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ENTERTAINMENT
By Wesley Case, The Baltimore Sun | May 14, 2014
After the Counting Crows released their fifth album, 2008's “Saturday Nights & Sunday Mornings,” singer Adam Duritz had had enough - not of the spotlight or the road, but of himself. “I got kind of sick of myself at that point,” Duritz said on the phone from his home in New York recently. “I got tired of just emptying [my] guts onto the page every few years for people. I think I needed a break from it.” So the 49-year-old Baltimore native - who will return on Friday with the Crows to headline the Black-Eyed Susan Day concert at Pimlico Race Course - shifted his focus creatively.
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ENTERTAINMENT
By Richard Gorelick, The Baltimore Sun | May 12, 2014
Take vodka, rum, whiskey, bourbon, peach schnapps, orange juice, pineapple juice, sour mix, orange-flavored liqueur, elderflower-flavored liqueur, shake, pour into a souvenir glass and garnish with an orange slice, cherry and mint sprig. Then dump it on the infield grass and get a real drink. It's the poor old black-eyed Susan, the official cocktail of the Preakness. It has been mocked, derided and dismissed as a publicity stunt. Campaigns have been waged to replace it. Its history has been mangled and misunderstood.
BUSINESS
By Lorraine Mirabella, The Baltimore Sun | May 9, 2014
Jos. A. Bank Clothiers Inc. said its CEO and president, R. Neal Black, earned $2.92 million last year, up slightly from 2012. Black's compensation included $791,275 in salary and $2 million in stock awards. Bank's top executive also earned another $126,000 through a change in pension value and other compensation, the men's apparel retailer reported Friday in an amendment to its annual report. Black earned $2.9 million in 2012. In March, the Hampstead-based store chain agreed to a $1.8 billion merger with larger rival Men's Wearhouse.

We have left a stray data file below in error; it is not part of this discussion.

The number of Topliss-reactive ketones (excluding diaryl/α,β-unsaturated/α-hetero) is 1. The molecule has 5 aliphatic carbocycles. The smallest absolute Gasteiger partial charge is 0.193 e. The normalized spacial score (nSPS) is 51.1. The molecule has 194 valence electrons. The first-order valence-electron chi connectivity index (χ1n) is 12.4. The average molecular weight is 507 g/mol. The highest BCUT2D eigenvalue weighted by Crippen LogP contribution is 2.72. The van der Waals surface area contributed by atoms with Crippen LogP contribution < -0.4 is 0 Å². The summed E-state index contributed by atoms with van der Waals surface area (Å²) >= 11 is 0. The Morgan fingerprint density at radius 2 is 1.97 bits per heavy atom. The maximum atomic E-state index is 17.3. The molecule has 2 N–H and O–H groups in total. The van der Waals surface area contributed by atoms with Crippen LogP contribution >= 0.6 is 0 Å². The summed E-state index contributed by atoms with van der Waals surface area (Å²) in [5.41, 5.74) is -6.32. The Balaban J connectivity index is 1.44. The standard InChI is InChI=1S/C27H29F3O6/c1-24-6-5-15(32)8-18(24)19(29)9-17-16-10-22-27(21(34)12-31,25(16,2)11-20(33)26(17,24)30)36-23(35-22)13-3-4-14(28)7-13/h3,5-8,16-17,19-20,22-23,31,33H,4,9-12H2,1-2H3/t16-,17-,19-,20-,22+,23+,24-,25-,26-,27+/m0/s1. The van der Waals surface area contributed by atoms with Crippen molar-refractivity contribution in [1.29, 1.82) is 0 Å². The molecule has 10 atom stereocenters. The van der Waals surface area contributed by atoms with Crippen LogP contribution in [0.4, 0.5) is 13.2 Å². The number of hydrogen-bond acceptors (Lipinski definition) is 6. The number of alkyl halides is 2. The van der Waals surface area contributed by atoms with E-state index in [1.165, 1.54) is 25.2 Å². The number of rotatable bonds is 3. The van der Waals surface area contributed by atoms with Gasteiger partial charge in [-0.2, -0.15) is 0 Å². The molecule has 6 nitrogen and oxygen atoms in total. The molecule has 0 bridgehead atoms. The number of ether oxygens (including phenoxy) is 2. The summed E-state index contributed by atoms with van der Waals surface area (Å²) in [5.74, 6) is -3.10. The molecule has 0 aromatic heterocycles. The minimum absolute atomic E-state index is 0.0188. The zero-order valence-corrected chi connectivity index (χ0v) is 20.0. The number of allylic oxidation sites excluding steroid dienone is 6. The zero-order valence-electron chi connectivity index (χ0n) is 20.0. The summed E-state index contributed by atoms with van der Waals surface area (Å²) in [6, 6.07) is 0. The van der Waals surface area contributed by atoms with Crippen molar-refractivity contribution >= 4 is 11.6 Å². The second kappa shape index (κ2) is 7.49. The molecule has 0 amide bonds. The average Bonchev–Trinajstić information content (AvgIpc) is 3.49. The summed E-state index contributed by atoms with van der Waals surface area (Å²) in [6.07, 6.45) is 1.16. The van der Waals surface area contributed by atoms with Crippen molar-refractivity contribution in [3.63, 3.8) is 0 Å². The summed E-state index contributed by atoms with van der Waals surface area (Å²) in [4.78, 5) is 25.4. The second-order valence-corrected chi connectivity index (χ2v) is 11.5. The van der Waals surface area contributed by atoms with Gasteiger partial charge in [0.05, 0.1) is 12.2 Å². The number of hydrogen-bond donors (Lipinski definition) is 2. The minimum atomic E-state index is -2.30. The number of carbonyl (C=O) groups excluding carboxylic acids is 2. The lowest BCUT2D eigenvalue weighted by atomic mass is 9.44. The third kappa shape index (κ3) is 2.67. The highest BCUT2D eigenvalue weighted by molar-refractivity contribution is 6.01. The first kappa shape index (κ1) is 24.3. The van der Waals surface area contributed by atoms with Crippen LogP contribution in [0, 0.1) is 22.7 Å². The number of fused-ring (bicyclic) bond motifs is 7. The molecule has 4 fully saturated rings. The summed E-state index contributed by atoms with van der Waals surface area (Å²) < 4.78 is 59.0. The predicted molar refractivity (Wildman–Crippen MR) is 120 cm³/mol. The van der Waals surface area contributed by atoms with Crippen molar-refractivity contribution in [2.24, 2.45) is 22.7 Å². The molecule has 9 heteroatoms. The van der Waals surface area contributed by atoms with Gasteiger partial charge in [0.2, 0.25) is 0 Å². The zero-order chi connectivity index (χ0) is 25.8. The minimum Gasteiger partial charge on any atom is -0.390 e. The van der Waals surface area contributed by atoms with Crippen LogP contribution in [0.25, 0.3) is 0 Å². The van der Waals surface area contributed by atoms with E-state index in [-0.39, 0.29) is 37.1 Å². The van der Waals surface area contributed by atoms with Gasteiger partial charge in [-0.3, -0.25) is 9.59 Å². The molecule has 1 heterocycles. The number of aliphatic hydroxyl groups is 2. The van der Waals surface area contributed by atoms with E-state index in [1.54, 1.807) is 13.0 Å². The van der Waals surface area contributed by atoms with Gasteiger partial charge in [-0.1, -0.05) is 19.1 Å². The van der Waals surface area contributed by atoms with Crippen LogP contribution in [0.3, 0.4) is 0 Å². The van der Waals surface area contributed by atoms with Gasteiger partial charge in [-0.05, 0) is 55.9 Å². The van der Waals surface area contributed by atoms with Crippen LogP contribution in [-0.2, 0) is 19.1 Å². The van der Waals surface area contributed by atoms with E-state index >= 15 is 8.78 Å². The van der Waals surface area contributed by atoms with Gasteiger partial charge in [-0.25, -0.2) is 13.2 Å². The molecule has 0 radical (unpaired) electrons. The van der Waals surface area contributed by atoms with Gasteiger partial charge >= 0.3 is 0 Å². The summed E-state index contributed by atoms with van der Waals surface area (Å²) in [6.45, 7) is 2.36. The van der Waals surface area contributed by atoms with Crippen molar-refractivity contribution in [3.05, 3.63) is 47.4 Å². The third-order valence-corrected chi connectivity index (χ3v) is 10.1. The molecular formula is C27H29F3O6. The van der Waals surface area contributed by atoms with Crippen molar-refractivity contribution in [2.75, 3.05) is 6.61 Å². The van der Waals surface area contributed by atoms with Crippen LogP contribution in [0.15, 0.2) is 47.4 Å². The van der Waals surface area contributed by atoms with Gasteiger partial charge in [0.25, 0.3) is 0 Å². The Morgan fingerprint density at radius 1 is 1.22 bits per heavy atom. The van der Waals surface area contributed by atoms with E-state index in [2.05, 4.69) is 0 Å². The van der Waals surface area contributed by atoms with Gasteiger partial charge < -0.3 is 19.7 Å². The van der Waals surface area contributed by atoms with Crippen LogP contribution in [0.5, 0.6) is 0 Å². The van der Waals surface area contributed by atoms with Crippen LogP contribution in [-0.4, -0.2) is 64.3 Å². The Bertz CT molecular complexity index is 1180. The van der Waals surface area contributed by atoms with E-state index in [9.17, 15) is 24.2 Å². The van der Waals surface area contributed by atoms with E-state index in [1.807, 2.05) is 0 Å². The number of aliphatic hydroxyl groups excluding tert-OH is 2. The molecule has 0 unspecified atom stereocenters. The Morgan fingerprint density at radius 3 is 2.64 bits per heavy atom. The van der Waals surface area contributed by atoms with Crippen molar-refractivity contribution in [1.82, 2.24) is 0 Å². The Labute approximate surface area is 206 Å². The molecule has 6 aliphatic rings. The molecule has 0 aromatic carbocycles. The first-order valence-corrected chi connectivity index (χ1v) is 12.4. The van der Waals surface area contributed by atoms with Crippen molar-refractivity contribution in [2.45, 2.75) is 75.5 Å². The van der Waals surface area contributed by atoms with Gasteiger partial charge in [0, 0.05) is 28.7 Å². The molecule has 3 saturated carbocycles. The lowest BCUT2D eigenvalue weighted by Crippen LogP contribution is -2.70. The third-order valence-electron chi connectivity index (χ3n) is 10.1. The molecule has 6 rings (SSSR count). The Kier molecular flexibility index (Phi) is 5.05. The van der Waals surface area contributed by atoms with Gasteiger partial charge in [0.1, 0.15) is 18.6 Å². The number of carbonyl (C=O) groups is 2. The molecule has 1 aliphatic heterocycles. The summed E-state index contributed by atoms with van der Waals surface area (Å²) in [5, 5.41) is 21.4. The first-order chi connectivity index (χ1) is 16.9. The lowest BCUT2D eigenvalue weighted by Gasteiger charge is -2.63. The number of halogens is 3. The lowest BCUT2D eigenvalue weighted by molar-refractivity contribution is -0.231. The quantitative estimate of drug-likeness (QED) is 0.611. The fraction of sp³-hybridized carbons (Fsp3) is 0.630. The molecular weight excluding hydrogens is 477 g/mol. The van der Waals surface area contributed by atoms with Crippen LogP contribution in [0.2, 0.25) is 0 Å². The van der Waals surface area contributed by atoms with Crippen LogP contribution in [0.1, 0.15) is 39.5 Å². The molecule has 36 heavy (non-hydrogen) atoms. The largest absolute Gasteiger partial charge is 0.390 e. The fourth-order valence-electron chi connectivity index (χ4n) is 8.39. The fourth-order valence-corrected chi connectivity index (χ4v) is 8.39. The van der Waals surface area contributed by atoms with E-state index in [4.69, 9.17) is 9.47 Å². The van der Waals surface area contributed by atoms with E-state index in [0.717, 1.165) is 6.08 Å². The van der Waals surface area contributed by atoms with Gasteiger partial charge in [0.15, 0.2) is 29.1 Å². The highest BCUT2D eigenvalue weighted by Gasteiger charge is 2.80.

NEWS
By Jules Witcover | May 9, 2014
The outrageously bigoted remarks attributed to the owner of the Los Angeles Clippers basketball team mock the positive role black athletes have played in professional sports, even as those sports have served as an exit ramp from poverty. Perhaps the most incredible of Clippers owner Donald Sterling's taped remarks came when his former girlfriend reminded him that he had a whole team made up of black players. His response was: "I support them and give them food and clothes and cars and houses.
ENTERTAINMENT
By Wesley Case, The Baltimore Sun | May 8, 2014
In support of their new album, "Turn Blue" (out Tuesday), The Black Keys will embark on a worldwide tour that will last almost to Christmas, and Baltimore is on the itinerary. The Grammy-winning Ohio rock act will headline Baltimore Arena on Dec. 4. Singer-songwriter St. Vincent will open the show. (Watch the silly tour announcement video above; extra points for clowning on the drummer, Patrick Carney -- a rock 'n' roll joke that still has legs.) Tickets go on sale May 16 at 10 a.m. For a quick preview, watch "Saturday Night Live" this weekend, as The Black Keys are the scheduled musical guest.  And for those in need of a Black Keys fix before the winter, the band will play Washington's Verizon Center on Sept.